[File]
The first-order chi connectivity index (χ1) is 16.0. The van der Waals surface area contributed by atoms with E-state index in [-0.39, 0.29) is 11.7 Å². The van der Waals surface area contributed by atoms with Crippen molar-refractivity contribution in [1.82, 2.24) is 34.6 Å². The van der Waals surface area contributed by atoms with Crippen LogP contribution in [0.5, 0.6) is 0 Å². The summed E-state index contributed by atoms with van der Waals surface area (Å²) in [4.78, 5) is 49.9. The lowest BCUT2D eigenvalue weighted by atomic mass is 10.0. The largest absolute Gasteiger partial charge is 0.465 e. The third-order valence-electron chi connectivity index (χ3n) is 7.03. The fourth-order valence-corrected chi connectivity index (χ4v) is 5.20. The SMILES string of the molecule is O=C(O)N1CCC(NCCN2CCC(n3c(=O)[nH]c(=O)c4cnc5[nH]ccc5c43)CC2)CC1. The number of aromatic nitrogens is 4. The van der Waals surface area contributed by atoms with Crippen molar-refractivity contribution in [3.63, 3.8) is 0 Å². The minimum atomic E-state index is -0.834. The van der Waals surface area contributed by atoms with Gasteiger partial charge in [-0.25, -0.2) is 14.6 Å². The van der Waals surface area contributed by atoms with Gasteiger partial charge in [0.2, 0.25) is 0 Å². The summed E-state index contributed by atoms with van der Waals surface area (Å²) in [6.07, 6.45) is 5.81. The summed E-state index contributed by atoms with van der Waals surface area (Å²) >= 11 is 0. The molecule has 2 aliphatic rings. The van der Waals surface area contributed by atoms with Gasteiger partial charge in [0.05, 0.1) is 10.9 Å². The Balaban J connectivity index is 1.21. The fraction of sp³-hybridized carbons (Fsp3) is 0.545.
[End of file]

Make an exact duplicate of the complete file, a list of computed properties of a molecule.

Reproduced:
The first-order chi connectivity index (χ1) is 16.0. The van der Waals surface area contributed by atoms with E-state index in [-0.39, 0.29) is 11.7 Å². The van der Waals surface area contributed by atoms with Crippen molar-refractivity contribution in [1.82, 2.24) is 34.6 Å². The van der Waals surface area contributed by atoms with Crippen LogP contribution in [0.5, 0.6) is 0 Å². The summed E-state index contributed by atoms with van der Waals surface area (Å²) in [4.78, 5) is 49.9. The lowest BCUT2D eigenvalue weighted by atomic mass is 10.0. The largest absolute Gasteiger partial charge is 0.465 e. The third-order valence-electron chi connectivity index (χ3n) is 7.03. The fourth-order valence-corrected chi connectivity index (χ4v) is 5.20. The SMILES string of the molecule is O=C(O)N1CCC(NCCN2CCC(n3c(=O)[nH]c(=O)c4cnc5[nH]ccc5c43)CC2)CC1. The number of aromatic nitrogens is 4. The van der Waals surface area contributed by atoms with Crippen molar-refractivity contribution in [3.63, 3.8) is 0 Å². The minimum atomic E-state index is -0.834. The van der Waals surface area contributed by atoms with Gasteiger partial charge in [-0.25, -0.2) is 14.6 Å². The van der Waals surface area contributed by atoms with Gasteiger partial charge in [0.2, 0.25) is 0 Å². The summed E-state index contributed by atoms with van der Waals surface area (Å²) in [6.07, 6.45) is 5.81. The summed E-state index contributed by atoms with van der Waals surface area (Å²) >= 11 is 0. The molecule has 2 aliphatic rings. The van der Waals surface area contributed by atoms with Gasteiger partial charge in [0.05, 0.1) is 10.9 Å². The Balaban J connectivity index is 1.21. The fraction of sp³-hybridized carbons (Fsp3) is 0.545.